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Swing Jazz Improvisation
Topic Rating: 5 Topic Rating: 5 Topic Rating: 5 Topic Rating: 5 Topic Rating: 5 Topic Rating: 5 (1 votes) 
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polkat
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August 20, 2012 - 4:47 pm
Member Since: August 20, 2012
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I am a jazz fiddler at the early intermediate level, comfortable with improvising on simple jazz tunes, but not satisfied with my results. I prefer the playing styles of Jenny Scheinman and Julian Smedley of the Hot Club of San Francisco. I've watched all of Fiddlerman's videos here with limited results.

 

Since there are absolutely no jazz teachers in my area (especially jazz violin teachers), what books would folks here suggest for intermediate improvisation study in swing jazz? I have the Grappelli and the Norgaard Gypsy books, but while they are full of great scales and arpeggios and good notes, there's not much there about choosing which notes to play.

 

Any suggestions?

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tamlin
Denver, CO
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September 28, 2012 - 3:41 pm
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Hi Polkat,

I think you're asking how to match the scale to the piece? As in when to use Dorian vs Mixolidian scales? (I'm not familiar with those books - but I'm sick in love with jazz.)

If that's your question, then I'm working on learning the same thing: All Modes, All Keys.

I found the guitar players out there have tons of super great info on exactly this. Here are some links I learned a lot from...

BACKGROUNDY STUFF

*** A succinct, useful section demystifying modes (without a description of the last 1500 years of music) and a handy chart so you can figure out the mode scale quickly for any key.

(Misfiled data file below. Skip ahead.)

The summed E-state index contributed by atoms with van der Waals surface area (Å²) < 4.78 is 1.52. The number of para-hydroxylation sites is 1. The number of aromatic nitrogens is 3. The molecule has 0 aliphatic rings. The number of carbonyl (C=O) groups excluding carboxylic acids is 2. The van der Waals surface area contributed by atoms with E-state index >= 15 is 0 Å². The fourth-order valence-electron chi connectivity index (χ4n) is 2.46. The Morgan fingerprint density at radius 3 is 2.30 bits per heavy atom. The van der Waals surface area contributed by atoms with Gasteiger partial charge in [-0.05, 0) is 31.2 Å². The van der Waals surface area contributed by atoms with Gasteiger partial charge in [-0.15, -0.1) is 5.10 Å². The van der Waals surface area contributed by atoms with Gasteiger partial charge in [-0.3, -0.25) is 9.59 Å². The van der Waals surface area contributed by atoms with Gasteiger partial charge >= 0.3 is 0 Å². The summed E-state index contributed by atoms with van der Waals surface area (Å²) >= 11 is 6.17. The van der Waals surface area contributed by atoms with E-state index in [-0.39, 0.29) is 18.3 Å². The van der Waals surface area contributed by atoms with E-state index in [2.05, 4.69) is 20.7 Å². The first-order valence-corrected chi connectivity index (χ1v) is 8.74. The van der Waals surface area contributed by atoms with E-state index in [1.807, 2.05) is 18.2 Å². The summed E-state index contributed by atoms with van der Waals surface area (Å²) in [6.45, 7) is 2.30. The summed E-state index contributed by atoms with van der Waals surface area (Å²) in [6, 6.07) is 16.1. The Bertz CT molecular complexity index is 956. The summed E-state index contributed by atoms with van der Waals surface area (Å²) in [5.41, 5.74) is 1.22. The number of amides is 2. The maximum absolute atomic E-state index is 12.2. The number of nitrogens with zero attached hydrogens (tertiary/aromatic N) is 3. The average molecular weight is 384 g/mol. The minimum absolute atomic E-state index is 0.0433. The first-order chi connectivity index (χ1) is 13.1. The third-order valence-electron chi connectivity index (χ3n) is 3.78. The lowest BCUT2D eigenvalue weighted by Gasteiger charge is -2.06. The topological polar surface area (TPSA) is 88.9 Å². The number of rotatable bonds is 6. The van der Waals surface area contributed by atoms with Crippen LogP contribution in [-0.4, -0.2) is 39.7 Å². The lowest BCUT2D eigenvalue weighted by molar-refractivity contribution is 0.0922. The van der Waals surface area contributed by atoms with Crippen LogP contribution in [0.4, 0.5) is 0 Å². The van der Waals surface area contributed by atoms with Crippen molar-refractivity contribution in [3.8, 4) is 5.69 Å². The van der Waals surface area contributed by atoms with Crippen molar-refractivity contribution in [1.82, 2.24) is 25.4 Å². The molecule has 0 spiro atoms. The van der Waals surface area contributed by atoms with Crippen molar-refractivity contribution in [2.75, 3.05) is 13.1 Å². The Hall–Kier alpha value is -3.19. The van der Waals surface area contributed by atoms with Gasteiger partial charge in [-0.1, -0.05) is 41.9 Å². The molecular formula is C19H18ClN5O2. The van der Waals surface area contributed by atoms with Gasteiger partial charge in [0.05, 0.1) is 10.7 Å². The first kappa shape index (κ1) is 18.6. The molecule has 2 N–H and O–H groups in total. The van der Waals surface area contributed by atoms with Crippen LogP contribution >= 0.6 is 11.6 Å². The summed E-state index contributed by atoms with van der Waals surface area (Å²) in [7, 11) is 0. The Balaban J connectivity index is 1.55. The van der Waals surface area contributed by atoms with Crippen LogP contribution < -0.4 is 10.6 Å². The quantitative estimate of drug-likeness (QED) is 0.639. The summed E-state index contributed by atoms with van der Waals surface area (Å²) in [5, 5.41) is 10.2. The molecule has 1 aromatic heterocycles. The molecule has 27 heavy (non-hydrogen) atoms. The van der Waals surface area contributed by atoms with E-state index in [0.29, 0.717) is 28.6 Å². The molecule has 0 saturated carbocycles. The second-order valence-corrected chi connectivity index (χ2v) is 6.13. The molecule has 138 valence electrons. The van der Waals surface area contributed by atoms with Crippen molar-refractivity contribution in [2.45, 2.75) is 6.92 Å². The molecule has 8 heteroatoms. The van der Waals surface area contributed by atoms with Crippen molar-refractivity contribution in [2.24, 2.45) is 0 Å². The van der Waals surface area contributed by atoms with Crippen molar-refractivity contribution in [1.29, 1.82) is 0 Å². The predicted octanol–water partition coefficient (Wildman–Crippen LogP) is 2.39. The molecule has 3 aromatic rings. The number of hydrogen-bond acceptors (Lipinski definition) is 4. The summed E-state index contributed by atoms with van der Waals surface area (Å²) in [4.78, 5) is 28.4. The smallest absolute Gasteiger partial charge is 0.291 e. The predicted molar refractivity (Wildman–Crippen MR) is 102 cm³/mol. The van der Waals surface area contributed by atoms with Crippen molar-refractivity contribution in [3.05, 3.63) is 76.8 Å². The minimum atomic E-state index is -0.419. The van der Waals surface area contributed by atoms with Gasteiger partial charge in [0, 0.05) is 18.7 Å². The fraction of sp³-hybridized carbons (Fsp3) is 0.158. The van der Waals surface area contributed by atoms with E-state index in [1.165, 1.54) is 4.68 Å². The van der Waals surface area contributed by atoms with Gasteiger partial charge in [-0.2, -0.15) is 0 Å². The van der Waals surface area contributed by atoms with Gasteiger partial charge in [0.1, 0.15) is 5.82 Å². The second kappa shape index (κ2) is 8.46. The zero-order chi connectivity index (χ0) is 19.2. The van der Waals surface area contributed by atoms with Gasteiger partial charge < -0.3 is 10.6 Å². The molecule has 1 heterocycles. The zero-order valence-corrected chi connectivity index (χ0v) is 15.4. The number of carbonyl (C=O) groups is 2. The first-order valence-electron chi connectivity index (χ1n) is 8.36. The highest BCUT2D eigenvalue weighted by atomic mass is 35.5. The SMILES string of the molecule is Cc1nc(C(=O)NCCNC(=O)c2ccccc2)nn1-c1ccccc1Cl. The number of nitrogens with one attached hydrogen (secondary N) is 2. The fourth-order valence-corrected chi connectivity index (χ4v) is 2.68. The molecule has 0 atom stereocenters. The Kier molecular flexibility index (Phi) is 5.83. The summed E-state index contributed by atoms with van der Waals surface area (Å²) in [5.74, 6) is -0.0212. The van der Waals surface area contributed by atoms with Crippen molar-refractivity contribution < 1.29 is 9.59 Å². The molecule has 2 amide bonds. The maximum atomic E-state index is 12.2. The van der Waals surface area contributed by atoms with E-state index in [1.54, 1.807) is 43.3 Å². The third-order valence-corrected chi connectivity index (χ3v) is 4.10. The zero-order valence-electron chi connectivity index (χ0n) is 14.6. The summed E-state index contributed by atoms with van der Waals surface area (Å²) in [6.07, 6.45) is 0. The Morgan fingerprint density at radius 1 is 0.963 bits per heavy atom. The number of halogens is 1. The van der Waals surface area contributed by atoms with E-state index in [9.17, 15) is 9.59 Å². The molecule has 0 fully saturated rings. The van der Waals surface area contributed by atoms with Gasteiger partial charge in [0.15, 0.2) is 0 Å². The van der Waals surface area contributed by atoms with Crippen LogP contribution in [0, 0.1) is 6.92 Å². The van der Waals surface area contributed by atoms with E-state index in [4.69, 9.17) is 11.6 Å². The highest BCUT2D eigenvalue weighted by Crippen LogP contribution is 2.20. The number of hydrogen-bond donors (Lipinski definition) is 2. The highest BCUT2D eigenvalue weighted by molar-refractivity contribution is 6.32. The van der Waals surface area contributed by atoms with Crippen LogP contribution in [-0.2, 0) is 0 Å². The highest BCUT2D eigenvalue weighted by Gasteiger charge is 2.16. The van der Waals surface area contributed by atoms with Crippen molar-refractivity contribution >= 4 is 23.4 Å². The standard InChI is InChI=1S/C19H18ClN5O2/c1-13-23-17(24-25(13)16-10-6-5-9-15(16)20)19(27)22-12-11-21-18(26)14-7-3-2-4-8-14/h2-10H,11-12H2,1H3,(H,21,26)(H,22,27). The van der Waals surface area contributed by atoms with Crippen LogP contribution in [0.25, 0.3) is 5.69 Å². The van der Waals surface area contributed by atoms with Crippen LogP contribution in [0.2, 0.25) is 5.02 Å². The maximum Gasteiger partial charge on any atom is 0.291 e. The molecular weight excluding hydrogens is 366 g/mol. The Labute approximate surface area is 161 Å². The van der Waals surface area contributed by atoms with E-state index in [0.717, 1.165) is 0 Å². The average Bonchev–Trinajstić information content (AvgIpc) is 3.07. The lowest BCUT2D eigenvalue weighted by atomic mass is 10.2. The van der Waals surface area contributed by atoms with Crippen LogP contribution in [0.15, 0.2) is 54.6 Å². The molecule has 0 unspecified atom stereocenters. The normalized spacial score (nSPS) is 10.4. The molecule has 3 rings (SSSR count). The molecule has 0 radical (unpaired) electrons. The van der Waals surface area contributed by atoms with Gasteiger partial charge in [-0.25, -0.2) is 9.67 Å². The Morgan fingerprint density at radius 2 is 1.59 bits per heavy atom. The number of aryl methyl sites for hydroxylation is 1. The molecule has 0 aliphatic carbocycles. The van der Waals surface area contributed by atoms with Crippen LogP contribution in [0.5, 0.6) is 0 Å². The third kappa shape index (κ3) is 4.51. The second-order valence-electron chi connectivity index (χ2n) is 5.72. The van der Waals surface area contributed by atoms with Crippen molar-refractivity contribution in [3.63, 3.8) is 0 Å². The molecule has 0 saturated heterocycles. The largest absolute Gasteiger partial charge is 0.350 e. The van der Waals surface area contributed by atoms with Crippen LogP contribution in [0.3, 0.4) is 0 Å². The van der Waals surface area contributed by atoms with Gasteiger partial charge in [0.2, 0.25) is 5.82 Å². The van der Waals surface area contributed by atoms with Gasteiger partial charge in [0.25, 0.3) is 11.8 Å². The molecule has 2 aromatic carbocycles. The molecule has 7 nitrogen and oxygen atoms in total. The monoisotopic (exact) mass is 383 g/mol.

http://evirtuoso.com/ScalesLesson2.aspx

**** A super lesson overview on modes and formulas…

http://www.thejazzchameleon.co.....page_id=24

PRACTICING

The first page of Fiddlerman's downloads for Jazz has the D Minor Dorian scale / Mode. The D Minor Dorian mode matches with jazz songs written in D Minor Dorian Mode. So I think this is the answer to your question - how to know which notes - play the notes of the mode. No reason to trust me - take the Fiddlerman D Minor Dorian, start the jam track, play any note, in any order, from the D Minor Dorian scale...

So What Backing Track - Funk Style Modal Jazz in D Minor:

UNDERSTANDING

Just for yucks, I thought this by the The Jazz Chameleon has a super awesome description of WHY choosing this set of notes will work - but I'm a math geek so I like a taste of the theory behind things

http://www.thejazzchameleon.co.....page_id=28

WHEN IN DOUBT

And for jamming with others, since I'm not experienced enough to play every mode and every key, when I don't really know the song or the mode scale well enough to BS my way through, I default to the Pentatonic. I got this advice from guitar player Leon Grizzard who has an improv book for fiddlers (he has a bunch of awesome jazz instructional videos on youtube). He recommends you play "hokum" until you get your chops for the scales down for more sophisticated improv.

This jazz guitar lesson on the pentatonic convinced me this was a solid strategy for a Go To Scale!!!!!!!

http://allegedartist.wordpress.....rt-1-of-3/

EVERYTHING YOU WANTED TO KNOW ABOUT JAZZ -- I'm pretty sure this dude has blogged it. IMHO, this site is entirely awesome. (I stumbled upon it looking for the transposition of David Gilmore's famous solo from Comfortably Numb.) And they do Skype lessons - I'm sure someone over there would start you off matching scales and modes… these guys are way super jazz geeky and seen super friendly, laid back - but also quite serious and knowledgeable.

http://allegedartist.wordpress.....-contents/

Hey, so I'm actively working on learning this stuff now. I would love to hear about your experiences! If you found even one thing in this post useful, it will make my day :)